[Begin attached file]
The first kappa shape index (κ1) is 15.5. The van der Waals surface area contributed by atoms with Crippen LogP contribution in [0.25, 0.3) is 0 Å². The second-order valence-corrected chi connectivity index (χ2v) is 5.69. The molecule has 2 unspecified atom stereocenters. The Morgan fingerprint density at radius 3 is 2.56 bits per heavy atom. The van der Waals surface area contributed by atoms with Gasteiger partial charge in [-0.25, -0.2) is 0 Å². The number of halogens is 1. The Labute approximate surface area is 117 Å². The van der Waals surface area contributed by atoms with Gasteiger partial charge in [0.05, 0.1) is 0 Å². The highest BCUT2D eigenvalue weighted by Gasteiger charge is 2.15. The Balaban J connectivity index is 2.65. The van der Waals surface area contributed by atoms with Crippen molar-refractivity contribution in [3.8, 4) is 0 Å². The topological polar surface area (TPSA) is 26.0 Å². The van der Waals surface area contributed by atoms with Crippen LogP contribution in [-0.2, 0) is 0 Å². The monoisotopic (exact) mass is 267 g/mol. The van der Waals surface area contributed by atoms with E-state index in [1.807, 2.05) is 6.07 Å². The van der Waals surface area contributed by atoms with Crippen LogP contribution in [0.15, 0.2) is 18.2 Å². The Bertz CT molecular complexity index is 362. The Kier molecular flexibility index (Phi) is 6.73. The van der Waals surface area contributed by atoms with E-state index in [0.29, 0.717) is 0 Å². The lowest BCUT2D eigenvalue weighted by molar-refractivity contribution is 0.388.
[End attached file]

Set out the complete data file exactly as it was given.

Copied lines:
The first kappa shape index (κ1) is 15.5. The van der Waals surface area contributed by atoms with Crippen LogP contribution in [0.25, 0.3) is 0 Å². The second-order valence-corrected chi connectivity index (χ2v) is 5.69. The molecule has 2 unspecified atom stereocenters. The Morgan fingerprint density at radius 3 is 2.56 bits per heavy atom. The van der Waals surface area contributed by atoms with Gasteiger partial charge in [-0.25, -0.2) is 0 Å². The number of halogens is 1. The Labute approximate surface area is 117 Å². The van der Waals surface area contributed by atoms with Gasteiger partial charge in [0.05, 0.1) is 0 Å². The highest BCUT2D eigenvalue weighted by Gasteiger charge is 2.15. The Balaban J connectivity index is 2.65. The van der Waals surface area contributed by atoms with Crippen molar-refractivity contribution in [3.8, 4) is 0 Å². The topological polar surface area (TPSA) is 26.0 Å². The van der Waals surface area contributed by atoms with Crippen LogP contribution in [-0.2, 0) is 0 Å². The monoisotopic (exact) mass is 267 g/mol. The van der Waals surface area contributed by atoms with E-state index in [1.807, 2.05) is 6.07 Å². The van der Waals surface area contributed by atoms with Crippen LogP contribution in [0.15, 0.2) is 18.2 Å². The Bertz CT molecular complexity index is 362. The Kier molecular flexibility index (Phi) is 6.73. The van der Waals surface area contributed by atoms with E-state index in [0.29, 0.717) is 0 Å². The lowest BCUT2D eigenvalue weighted by molar-refractivity contribution is 0.388.